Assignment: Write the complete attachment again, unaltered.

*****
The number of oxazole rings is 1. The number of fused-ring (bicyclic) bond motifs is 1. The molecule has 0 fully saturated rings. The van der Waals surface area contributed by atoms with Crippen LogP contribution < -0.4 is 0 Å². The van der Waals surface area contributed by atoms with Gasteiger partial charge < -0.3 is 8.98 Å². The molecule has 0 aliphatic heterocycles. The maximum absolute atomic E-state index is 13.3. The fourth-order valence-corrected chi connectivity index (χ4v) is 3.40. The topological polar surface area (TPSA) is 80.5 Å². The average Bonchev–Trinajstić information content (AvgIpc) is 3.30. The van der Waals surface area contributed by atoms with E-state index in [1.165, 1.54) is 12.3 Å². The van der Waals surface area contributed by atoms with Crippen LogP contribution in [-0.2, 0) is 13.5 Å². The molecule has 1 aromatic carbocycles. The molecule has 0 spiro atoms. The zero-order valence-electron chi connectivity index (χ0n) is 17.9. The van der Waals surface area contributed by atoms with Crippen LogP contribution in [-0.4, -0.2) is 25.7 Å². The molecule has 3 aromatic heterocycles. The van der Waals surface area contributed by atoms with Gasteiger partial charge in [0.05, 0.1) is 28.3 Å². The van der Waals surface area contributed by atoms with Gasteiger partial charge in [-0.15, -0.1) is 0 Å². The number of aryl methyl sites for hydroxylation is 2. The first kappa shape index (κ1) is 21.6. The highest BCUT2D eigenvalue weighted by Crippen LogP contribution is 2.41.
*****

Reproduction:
The number of oxazole rings is 1. The number of fused-ring (bicyclic) bond motifs is 1. The molecule has 0 fully saturated rings. The van der Waals surface area contributed by atoms with Crippen LogP contribution < -0.4 is 0 Å². The van der Waals surface area contributed by atoms with Gasteiger partial charge < -0.3 is 8.98 Å². The molecule has 0 aliphatic heterocycles. The maximum absolute atomic E-state index is 13.3. The fourth-order valence-corrected chi connectivity index (χ4v) is 3.40. The topological polar surface area (TPSA) is 80.5 Å². The average Bonchev–Trinajstić information content (AvgIpc) is 3.30. The van der Waals surface area contributed by atoms with E-state index in [1.165, 1.54) is 12.3 Å². The van der Waals surface area contributed by atoms with Crippen LogP contribution in [-0.2, 0) is 13.5 Å². The molecule has 1 aromatic carbocycles. The molecule has 0 spiro atoms. The zero-order valence-electron chi connectivity index (χ0n) is 17.9. The van der Waals surface area contributed by atoms with Crippen LogP contribution in [-0.4, -0.2) is 25.7 Å². The molecule has 3 aromatic heterocycles. The van der Waals surface area contributed by atoms with Gasteiger partial charge in [0.05, 0.1) is 28.3 Å². The van der Waals surface area contributed by atoms with Gasteiger partial charge in [-0.15, -0.1) is 0 Å². The number of aryl methyl sites for hydroxylation is 2. The first kappa shape index (κ1) is 21.6. The highest BCUT2D eigenvalue weighted by Crippen LogP contribution is 2.41.